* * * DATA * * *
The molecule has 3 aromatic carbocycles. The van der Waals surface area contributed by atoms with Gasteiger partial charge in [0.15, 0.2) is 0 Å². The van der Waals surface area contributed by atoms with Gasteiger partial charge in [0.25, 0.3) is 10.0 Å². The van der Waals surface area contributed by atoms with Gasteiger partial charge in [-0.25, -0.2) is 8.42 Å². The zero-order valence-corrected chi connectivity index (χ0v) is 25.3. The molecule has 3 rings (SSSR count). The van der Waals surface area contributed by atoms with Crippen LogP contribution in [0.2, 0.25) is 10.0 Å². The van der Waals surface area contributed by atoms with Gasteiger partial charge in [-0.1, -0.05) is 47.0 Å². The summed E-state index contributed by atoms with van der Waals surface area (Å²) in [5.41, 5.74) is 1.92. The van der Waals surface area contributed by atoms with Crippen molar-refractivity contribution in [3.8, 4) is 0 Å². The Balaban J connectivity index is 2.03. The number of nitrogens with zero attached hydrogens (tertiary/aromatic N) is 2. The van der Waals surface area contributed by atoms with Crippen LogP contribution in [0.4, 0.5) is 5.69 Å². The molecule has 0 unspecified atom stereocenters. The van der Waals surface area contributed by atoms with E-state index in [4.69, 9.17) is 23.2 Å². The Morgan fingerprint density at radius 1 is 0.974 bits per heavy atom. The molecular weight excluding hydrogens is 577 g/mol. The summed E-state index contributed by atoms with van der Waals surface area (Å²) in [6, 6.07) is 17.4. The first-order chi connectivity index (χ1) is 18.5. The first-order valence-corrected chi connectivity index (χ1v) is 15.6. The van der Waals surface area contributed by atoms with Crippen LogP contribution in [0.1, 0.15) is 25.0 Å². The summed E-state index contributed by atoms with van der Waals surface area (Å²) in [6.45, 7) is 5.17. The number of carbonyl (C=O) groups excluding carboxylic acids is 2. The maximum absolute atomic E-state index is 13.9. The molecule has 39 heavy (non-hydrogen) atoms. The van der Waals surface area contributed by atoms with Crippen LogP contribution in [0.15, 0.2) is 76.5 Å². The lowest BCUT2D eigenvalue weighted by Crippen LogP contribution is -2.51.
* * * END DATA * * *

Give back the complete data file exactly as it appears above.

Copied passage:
The molecule has 3 aromatic carbocycles. The van der Waals surface area contributed by atoms with Gasteiger partial charge in [0.15, 0.2) is 0 Å². The van der Waals surface area contributed by atoms with Gasteiger partial charge in [0.25, 0.3) is 10.0 Å². The van der Waals surface area contributed by atoms with Gasteiger partial charge in [-0.25, -0.2) is 8.42 Å². The zero-order valence-corrected chi connectivity index (χ0v) is 25.3. The molecule has 3 rings (SSSR count). The van der Waals surface area contributed by atoms with Crippen LogP contribution in [0.2, 0.25) is 10.0 Å². The van der Waals surface area contributed by atoms with Gasteiger partial charge in [-0.1, -0.05) is 47.0 Å². The summed E-state index contributed by atoms with van der Waals surface area (Å²) in [5.41, 5.74) is 1.92. The van der Waals surface area contributed by atoms with Crippen molar-refractivity contribution in [3.8, 4) is 0 Å². The Balaban J connectivity index is 2.03. The number of nitrogens with zero attached hydrogens (tertiary/aromatic N) is 2. The van der Waals surface area contributed by atoms with Crippen LogP contribution in [0.4, 0.5) is 5.69 Å². The molecule has 0 unspecified atom stereocenters. The van der Waals surface area contributed by atoms with E-state index in [4.69, 9.17) is 23.2 Å². The Morgan fingerprint density at radius 1 is 0.974 bits per heavy atom. The molecular weight excluding hydrogens is 577 g/mol. The summed E-state index contributed by atoms with van der Waals surface area (Å²) in [6, 6.07) is 17.4. The first-order chi connectivity index (χ1) is 18.5. The first-order valence-corrected chi connectivity index (χ1v) is 15.6. The van der Waals surface area contributed by atoms with Crippen LogP contribution in [0.1, 0.15) is 25.0 Å². The summed E-state index contributed by atoms with van der Waals surface area (Å²) in [6.45, 7) is 5.17. The number of carbonyl (C=O) groups excluding carboxylic acids is 2. The maximum absolute atomic E-state index is 13.9. The molecule has 39 heavy (non-hydrogen) atoms. The van der Waals surface area contributed by atoms with Crippen LogP contribution in [0.15, 0.2) is 76.5 Å². The lowest BCUT2D eigenvalue weighted by Crippen LogP contribution is -2.51.